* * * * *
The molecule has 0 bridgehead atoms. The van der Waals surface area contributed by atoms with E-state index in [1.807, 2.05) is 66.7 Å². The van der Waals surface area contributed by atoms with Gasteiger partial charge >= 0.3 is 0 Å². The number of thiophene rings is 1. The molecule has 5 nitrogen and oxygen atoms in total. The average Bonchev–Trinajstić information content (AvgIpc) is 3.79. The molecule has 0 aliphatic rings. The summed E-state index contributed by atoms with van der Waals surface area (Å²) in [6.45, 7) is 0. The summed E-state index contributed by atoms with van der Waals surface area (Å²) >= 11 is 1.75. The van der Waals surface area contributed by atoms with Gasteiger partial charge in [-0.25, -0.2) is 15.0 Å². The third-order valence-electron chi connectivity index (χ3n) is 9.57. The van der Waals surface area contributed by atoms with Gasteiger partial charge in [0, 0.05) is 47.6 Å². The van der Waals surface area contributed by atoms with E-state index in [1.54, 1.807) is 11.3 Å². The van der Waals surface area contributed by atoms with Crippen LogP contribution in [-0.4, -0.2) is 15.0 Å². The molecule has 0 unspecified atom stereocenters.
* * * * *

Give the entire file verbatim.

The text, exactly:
The molecule has 0 bridgehead atoms. The van der Waals surface area contributed by atoms with E-state index in [1.807, 2.05) is 66.7 Å². The van der Waals surface area contributed by atoms with Gasteiger partial charge >= 0.3 is 0 Å². The number of thiophene rings is 1. The molecule has 5 nitrogen and oxygen atoms in total. The average Bonchev–Trinajstić information content (AvgIpc) is 3.79. The molecule has 0 aliphatic rings. The summed E-state index contributed by atoms with van der Waals surface area (Å²) in [6.45, 7) is 0. The summed E-state index contributed by atoms with van der Waals surface area (Å²) >= 11 is 1.75. The van der Waals surface area contributed by atoms with Gasteiger partial charge in [-0.25, -0.2) is 15.0 Å². The third-order valence-electron chi connectivity index (χ3n) is 9.57. The van der Waals surface area contributed by atoms with Gasteiger partial charge in [0, 0.05) is 47.6 Å². The van der Waals surface area contributed by atoms with E-state index in [1.54, 1.807) is 11.3 Å². The van der Waals surface area contributed by atoms with Crippen LogP contribution in [-0.4, -0.2) is 15.0 Å². The molecule has 0 unspecified atom stereocenters.